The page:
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Biennial bearing can be a problem, with heavy crops in one year being followed by poor yields the next.
The avocado tree does not tolerate freezing temperatures, and can be grown only in subtropical or tropical climates.
The tree grows to 20 m (66 ft), with alternately arranged leaves 12–25 cm (4.7–9.8 in) long.
The flowers are inconspicuous, greenish-yellow, 5–10 mm (0.2–0.4 in) wide.
The earliest known written account of the avocado in Europe is that of Martín Fernández de Enciso (circa 1470–1528) in 1519 in his book, Suma De Geographia Que Trata De Todas Las Partidas Y Provincias Del Mundo. The plant was introduced to Spain in 1601, Indonesia around 1750, Mauritius in 1780, Brazil in 1809, the United States mainland in 1825, South Africa and Australia in the late 19th century, and Israel in 1908.
Before 1915, the avocado was commonly referred to in California as ahuacate and in Florida as alligator pear.
This evidence was found in an earth mound intended to be a ceremonial structure called Huaca Prieta, 600 kilometers north of Lima, Peru.
These soil and climate conditions are available in southern and eastern Spain, Portugal, Morocco, Crete, the Levant, South Africa, Venezuela, Colombia, Peru, parts of central and northern Chile, Vietnam, Indonesia, parts of southern India, Sri Lanka, Australia, New Zealand, the Philippines, Malaysia, Central America, the Caribbean, Mexico, California, Arizona, Puerto Rico, Texas, Florida, Hawaii, Ecuador, and Rwanda. Commercial orchards produce an average of seven tonnes per hectare each year, with some orchards achieving 20 tonnes per hectare.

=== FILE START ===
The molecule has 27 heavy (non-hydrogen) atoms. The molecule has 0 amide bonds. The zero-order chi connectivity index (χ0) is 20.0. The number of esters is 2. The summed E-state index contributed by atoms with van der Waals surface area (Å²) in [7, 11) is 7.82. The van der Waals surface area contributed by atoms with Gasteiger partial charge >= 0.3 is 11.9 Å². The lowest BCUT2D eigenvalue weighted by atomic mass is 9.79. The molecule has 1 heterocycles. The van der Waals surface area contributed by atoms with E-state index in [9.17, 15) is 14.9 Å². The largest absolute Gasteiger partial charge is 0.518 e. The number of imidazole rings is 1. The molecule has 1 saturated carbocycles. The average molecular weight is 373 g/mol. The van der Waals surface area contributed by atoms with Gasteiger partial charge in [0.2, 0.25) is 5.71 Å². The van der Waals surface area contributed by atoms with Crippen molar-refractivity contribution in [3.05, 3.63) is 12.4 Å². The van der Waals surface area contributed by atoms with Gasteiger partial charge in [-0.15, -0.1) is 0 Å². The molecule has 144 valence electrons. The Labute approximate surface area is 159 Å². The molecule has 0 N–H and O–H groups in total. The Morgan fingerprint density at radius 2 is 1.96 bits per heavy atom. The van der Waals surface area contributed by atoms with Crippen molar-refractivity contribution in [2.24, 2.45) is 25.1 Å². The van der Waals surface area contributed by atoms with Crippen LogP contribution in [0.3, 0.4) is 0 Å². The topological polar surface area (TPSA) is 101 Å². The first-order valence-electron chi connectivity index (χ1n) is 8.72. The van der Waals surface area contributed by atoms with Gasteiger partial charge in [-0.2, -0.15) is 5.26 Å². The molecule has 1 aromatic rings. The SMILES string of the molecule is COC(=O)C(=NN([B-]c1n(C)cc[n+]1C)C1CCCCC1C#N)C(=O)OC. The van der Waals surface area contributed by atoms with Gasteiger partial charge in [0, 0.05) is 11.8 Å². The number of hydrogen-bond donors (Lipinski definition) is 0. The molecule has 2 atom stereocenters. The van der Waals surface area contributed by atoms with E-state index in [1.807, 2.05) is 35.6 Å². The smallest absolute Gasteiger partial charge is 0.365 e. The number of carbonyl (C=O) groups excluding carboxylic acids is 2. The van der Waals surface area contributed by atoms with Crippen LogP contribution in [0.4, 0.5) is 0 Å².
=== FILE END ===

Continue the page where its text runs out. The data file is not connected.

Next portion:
Most cultivars are propagated by grafting, having originated from random seedling plants or minor mutations derived from cultivars.
Modern breeding programs tend to use isolation plots where the chances of cross-pollination are reduced.
The use of an ethylene gas "ripening room", which is now an industry standard, was pioneered in the 1980s by farmer Gil Henry of Escondido, California, in response to footage from a hidden supermarket camera which showed shoppers repeatedly squeezing hard, unripe avocados, putting them "back in the bin," and moving on without making a purchase.
In some cases, avocados can be left on the tree for several months, which is an advantage to commercial growers who seek the greatest return for their crop, but if the fruit remains unpicked for too long, it falls to the ground.
The species is only partially able to self-pollinate because of dichogamy in its flowering.